The lessons learned from all this is: 1) religion is tainted and 2) clerics intentionally deceive speaking half-truths and lies. They reap what they sow.
MICHAEL J. MCDERMOTT
Thank you so much for this column (and Michael Sean Winters' column) on the topic of the adoration of guns and the wrong use of the Eucharist.
These two things alone, out of so many, are topics that should be preached from the pulpits of Catholic Churches throughout the country. I am so heartened by reading these offerings.
NCR political columnist Michael Sean Winters is being a prophet by calling out the idolatry of guns in the U.S. The Second Amendment arguments for complete freedom to bear arms for everybody by gun worshipers are clearly false for those of us who see the clear truth that the founding fathers were only talking about the right of patriot militias to bear arms in defense of liberty against tyrants.
It is so stultifying to see gun worshipers talk about "originalism" as the exact original intent of the founding fathers, when it is obvious from the words of the Second Amendment that they mean militias, and not any person of any age or occupation to own a weapon of war.
Michael Sean Winters is one of NCRs more nuanced and thoughtful writers. There is one topic, however, where Winters misses the point substantially — abortion.
Winters opposes abortion. As a Catholic writer, this makes sense. Catholic morality opposes abortion and it is indisputable that the Roman Catholic Church has the right to teach in accordance with its own authorities and theology.
Winters is also critical of Catholics like House Speaker Nancy Pelosi, who refuse to use their governmental powers to forbid abortion. Winters opposes San Francisco Archbishop Salvatore Cordileone's actions but he still judges Pelosi as in error on the topic.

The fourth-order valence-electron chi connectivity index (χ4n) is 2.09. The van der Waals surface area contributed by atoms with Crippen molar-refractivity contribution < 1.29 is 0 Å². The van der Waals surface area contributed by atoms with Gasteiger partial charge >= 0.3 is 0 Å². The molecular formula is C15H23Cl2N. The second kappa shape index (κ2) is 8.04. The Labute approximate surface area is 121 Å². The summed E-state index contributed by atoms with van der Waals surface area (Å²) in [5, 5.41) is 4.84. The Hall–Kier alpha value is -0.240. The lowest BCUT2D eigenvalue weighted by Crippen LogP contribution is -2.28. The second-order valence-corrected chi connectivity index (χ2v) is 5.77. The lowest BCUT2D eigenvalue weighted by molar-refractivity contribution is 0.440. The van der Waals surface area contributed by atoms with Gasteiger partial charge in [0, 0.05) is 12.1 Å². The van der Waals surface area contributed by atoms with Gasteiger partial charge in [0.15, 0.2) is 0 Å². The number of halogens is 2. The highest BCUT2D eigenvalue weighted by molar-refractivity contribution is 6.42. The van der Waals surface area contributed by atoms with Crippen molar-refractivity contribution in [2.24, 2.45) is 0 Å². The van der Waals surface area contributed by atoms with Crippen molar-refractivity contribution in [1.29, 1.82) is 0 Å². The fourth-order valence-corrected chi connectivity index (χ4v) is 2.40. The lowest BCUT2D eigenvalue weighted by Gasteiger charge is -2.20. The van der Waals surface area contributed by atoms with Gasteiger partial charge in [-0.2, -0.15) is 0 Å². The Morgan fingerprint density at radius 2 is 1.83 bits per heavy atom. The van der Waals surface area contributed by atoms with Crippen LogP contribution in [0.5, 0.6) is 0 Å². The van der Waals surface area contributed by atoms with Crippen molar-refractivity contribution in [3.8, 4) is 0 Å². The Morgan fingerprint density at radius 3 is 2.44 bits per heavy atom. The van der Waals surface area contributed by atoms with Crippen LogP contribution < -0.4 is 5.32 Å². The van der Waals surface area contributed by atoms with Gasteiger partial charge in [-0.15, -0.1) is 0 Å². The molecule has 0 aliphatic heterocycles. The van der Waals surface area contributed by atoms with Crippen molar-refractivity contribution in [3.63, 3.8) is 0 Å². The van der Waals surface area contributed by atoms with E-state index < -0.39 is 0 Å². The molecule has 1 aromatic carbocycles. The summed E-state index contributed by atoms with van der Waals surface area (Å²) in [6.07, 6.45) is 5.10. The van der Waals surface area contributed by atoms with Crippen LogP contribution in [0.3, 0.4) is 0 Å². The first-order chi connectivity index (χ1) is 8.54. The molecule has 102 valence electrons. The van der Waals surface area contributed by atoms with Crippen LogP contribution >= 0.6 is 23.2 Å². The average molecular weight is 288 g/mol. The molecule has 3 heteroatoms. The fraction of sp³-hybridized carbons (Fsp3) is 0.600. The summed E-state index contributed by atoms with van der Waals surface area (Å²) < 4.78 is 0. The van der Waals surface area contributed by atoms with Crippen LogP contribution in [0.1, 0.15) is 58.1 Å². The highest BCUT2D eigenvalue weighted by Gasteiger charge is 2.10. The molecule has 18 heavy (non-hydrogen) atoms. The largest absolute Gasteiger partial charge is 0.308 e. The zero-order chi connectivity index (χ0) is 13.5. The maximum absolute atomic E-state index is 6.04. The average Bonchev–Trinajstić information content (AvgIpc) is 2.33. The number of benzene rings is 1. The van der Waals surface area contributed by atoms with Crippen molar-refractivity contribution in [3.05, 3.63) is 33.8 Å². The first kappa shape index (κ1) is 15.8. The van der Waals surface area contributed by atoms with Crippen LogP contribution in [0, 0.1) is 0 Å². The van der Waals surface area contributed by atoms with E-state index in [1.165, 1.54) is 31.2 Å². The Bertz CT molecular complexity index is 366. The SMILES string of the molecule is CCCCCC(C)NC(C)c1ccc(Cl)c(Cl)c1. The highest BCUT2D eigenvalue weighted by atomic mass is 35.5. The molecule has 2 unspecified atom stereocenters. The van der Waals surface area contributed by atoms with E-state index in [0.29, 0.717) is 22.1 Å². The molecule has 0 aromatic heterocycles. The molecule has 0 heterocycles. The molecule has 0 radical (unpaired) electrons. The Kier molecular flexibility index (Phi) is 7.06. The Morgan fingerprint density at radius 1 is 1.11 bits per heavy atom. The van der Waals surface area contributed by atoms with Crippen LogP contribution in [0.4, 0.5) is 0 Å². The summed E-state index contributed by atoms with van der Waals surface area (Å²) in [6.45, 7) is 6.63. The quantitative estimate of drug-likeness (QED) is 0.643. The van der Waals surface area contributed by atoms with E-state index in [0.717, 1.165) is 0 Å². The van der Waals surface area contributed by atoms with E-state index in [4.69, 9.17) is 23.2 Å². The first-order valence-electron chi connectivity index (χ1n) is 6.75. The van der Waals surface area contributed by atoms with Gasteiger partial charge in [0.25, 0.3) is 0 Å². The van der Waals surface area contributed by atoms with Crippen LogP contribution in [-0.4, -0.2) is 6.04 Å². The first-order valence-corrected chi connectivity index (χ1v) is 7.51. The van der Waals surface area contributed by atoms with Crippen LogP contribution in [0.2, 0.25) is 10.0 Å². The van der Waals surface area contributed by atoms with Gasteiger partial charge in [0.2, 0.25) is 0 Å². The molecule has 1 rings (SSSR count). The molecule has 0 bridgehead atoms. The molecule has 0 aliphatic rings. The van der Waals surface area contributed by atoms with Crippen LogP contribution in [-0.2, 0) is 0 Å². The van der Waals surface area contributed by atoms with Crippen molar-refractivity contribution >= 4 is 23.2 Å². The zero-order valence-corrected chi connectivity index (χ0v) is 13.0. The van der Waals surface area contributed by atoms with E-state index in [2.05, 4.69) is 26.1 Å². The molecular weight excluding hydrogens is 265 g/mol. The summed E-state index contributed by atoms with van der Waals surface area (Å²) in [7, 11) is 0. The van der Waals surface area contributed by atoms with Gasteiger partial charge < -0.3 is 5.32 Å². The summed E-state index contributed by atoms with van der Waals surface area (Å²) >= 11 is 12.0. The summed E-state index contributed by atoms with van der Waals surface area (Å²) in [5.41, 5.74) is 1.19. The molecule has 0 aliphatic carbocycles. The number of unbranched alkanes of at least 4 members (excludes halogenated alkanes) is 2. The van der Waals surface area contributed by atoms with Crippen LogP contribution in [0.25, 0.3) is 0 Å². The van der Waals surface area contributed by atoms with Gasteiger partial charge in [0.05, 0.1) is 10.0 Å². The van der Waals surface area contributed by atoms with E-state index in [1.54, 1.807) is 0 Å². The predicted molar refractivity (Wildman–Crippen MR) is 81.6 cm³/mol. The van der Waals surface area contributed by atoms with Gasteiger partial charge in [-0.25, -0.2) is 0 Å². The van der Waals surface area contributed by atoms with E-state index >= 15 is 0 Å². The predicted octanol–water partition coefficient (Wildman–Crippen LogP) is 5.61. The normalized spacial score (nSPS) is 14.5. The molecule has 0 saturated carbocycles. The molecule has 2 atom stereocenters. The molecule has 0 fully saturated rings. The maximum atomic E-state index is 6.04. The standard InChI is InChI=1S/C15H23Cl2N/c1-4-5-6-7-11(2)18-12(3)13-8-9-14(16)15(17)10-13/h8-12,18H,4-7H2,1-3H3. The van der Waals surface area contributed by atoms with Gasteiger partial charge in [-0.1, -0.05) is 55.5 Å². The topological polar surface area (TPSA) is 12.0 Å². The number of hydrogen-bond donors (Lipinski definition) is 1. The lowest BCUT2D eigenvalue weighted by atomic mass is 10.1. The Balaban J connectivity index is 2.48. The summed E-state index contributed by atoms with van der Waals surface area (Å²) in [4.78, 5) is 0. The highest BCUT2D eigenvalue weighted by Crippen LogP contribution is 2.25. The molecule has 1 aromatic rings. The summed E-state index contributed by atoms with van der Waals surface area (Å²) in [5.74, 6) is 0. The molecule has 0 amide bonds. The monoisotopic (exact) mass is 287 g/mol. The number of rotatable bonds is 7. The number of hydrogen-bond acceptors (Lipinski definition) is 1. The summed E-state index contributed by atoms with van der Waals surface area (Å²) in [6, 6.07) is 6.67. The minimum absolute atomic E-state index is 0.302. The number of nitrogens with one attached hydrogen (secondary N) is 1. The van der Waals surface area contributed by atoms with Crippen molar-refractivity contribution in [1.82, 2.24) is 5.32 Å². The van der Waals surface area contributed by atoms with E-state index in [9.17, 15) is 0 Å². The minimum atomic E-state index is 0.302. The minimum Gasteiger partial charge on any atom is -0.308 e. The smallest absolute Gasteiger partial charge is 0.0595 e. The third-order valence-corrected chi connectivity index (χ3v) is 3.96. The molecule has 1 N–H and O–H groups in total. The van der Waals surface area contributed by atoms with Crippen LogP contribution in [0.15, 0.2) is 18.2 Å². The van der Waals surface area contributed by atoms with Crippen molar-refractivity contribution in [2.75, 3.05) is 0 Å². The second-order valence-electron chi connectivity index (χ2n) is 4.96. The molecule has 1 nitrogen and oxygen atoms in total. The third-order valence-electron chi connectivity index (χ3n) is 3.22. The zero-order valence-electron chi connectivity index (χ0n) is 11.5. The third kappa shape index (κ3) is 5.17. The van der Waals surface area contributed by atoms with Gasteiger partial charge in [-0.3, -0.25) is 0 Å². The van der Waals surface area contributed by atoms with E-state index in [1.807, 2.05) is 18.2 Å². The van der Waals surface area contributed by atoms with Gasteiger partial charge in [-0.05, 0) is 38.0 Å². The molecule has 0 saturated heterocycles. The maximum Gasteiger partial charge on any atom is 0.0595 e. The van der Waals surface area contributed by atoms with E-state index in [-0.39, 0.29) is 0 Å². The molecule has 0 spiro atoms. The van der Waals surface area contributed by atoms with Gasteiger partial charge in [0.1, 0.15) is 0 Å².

Whether Winters agrees or not, a significant number of competent religious authorities — the Episcopalian bishops, the United Church of Christ synod, Jewish authorities — specifically recognize abortion as health care and decry its illegalization.
Pelosi's refusal to use her power to force other religions to follow her bishop is moral, ethical and Christian. Coercing believers in other religions to submit to the Catholic bishops is not right, it is fundamentally misguided. Cordileone is the moral outlier here, not Pelosi. Whatever Winters thinks of abortion, he and the other Catholics must recognize the rights of believers who differ.
The idea of a "sacrament" is, of course, a traditional Christian one, especially favored by Roman Catholics and Orthodox, but also affirmed by Protestants, and found in different ways in most other religions. At root it expresses the belief that certain rituals (like baptism and communion) are sacred ways whereby we are opened to God's healing presence.
Yet it is also painfully evident to most of us that contemporary cinema and television (not only the advertising), as well as much fiction, is filled with repeated and ritualized presentation of what I am calling "anti-sacraments." For if sacraments are objects and actions that evoke real healing and protection, anti-sacraments are objects and actions which, while pretending to protect and heal, actually achieve the opposite. They mislead our fears, misdirect our hopes, and actually increase our hurt and insecurity.
What, then, does understanding the gun as an anti-sacrament tell us about the passions manifest in the present gun control debate?
It tells us that people have important fears about real dangers — the danger of crime and violence; the danger of strangers in our midst; the danger of political and economic systems over which we have little control; the danger of change happening too fast and also beyond control. It tells us that people rightly resent forces that intrude with great power, yet with too little care. It tells us, most fundamentally, that we fear hurt and death.
Yet the idea of "gun as anti-sacrament" also reminds us that legitimate fears and resentments too often grow beyond all relation to reality. Fear alone can do this, but the disproportionate and illusory effect happens mostly when our imaginations are manipulated – by sensational news and propaganda, by deliberately distorted and exaggerated stories and cinema and television.
JOHN F. KANE